What Patients Should Know

  • All ranitidine medications are being removed from the market.
  • Consumers should stop taking any type of ranitidine medication and should not buy any of these medications
  • Consumers who need heartburn medications should look into alternative OTC drugs approved to treat their condition.
  • Patients who need prescription ranitidine medication should consult with their doctor to determine the best course of action before stopping ranitidine usage.

Zantac Lawsuit

Class action lawsuits have been filed against drug manufacturers Sanofi-Aventis and Boehringer Ingelheim Pharmaceuticals. The lawsuits claim the companies knew or had reason to know that Zantac exposes users to harmful quantities of NDMA when ingested. Patients who have taken Zantac will be filing more lawsuits against the manufacturers. Those who may be eligible to file a Zantac lawsuit include people who regularly took Zantac OTC or prescription for at least 60 days and were diagnosed with a form of cancer.

The removal of Zantac and other ranitidine products from the market will encourage more patients and consumers to take legal action against ranitidine drug manufacturers.

September 13, 2019

The FDA found traces of a potential carcinogen (NDMA) in the popular heartburn medication, Zantac, and other ranitidine drugs.

September 24, 2019

The FDA informed doctors and patients about a voluntary recall of 14 lots of prescription ranitidine capsules manufactured by Sandoz Inc.

September 26, 2019

The FDA informed doctors and patients about a voluntary recall of OTC ranitidine tablets manufactured by Apotex Corp. and labeled by Rite-Aid, Walmart, and Walgreens. The FDA also posted a testing method for regulators to use when examining NDMA contaminants in the drug.

October 2, 2019

The FDA announced they will be conducting tests of ranitidine medications from different manufacturers to determine the health effects on patients who have taken these drugs. Drugmakers will also conduct internal tests on their products and will be sending samples to the FDA for further research.

October 22, 2019

Sanofi announced a voluntary recall of all Zantac over-the-counter drugs in the U.S. This includes Zantac 150, Zantac 150 Cool Mint, and Zantac 75.

October 23, 2019

Dr. Reddy’s Laboratories Ltd. and its subsidiaries announced a voluntary recall for its over-the-counter and prescription ranitidine medications sold in the U.S.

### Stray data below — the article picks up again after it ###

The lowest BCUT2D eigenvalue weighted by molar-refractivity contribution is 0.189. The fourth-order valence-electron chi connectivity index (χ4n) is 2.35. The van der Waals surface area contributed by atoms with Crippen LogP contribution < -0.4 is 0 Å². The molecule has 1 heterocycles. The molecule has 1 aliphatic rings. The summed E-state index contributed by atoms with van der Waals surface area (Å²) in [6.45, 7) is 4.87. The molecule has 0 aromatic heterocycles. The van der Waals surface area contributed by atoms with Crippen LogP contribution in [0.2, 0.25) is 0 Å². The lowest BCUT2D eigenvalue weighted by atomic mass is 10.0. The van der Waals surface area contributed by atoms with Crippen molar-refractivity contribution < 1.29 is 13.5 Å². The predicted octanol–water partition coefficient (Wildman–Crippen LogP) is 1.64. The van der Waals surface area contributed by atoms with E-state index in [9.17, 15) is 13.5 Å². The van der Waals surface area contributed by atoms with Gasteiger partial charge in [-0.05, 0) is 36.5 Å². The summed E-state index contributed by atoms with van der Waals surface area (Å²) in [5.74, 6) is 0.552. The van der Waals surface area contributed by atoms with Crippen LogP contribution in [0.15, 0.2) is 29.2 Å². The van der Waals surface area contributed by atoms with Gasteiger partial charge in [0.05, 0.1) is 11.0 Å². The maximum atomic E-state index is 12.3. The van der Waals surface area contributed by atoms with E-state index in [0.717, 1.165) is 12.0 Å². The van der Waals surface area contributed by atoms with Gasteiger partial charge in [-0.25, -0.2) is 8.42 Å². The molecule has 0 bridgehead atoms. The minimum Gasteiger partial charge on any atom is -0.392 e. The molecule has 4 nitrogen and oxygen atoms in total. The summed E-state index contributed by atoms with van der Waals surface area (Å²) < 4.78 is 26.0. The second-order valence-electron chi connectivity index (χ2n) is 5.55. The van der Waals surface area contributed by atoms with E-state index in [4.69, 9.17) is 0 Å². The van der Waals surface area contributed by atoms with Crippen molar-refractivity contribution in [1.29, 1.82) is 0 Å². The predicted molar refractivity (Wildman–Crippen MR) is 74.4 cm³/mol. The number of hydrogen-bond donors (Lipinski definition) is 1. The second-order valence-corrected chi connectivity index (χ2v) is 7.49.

November 8, 2019

Amneal Pharmaceuticals, LLC announced a voluntary recall of their Ranitidine Tablets (150 mg and 300 mg) and Ranitidine Syrup (15 mg/mL). American Health Packaging also issued a voluntary recall of eight lots of their Ranitidine Syrup (150 mg/10 mL). The recalls were announced because of potentially harmful levels of NDMA contamination.

November 21, 2019

A man from Colorado filed a Zantac lawsuit claiming that the drug caused him to develop bladder cancer in 2018. The plaintiff started using prescription Zantac in 1996 then switched to OTC Zantac, years later. He used the drug about 4 times a week through 2019.

January 2, 2020

An independent laboratory in Alameda, CA discovered that heat raises the level of NDMA in Zantac after the medication has already been packaged and is sitting on a shelf.

January 8, 2020

Mylan N.V. announced a voluntarily recall of three lots of nizatidine capsules due to detected trace amounts of NDMA in the active pharmaceutical ingredient, manufactured by Solara Active Pharma Sciences Limited.

February 6, 2020

The U.S. Judicial Panel on Multidistrict Litigation sent over 140 Zantac lawsuits to the Southern District of Florida. U.S. District Judge Robin Rosenberg will preside over the cases..

April 1, 2020

The FDA announced that it is requesting all Zantac and other prescription and over-the-counter ranitidine drugs to be removed from the market. Zantac’s withdrawal from the market was determined necessary after testing confirmed that NDMA levels increase in ranitidine while in normal storage and significantly increase under high temperatures. It was also found that the older the drug, the higher the level of NDMA.

Updates

References

Joshua Gagne. “Popular heartburn drug ranitidine recalled: What you need to know and do”, Harvard Health Blog. Accessed October 2, 2019.

FDA. “FDA Updates and Press Announcements on NDMA in Zantac (ranitidine)”, U.S. Food and Drug Administration. Accessed October 2, 2019.

Nicole Pajer. “Here’s Why Zantac Was Pulled From Stores, And What You Should Do Now”, Huffpost. Accessed October 2, 2019.

FDA. “Sanofi Provides Update on Precautionary Voluntary Recall of Zantac OTC in U.S.“, U.S. Food & Drug Administration. Accessed October 25, 2019.

FDA. “Dr. Reddy’s Confirms its Voluntary Nationwide Recall of All Ranitidine Products in the U.S. Market“, U.S. Food & Drug Administration. Accessed October 25, 2019.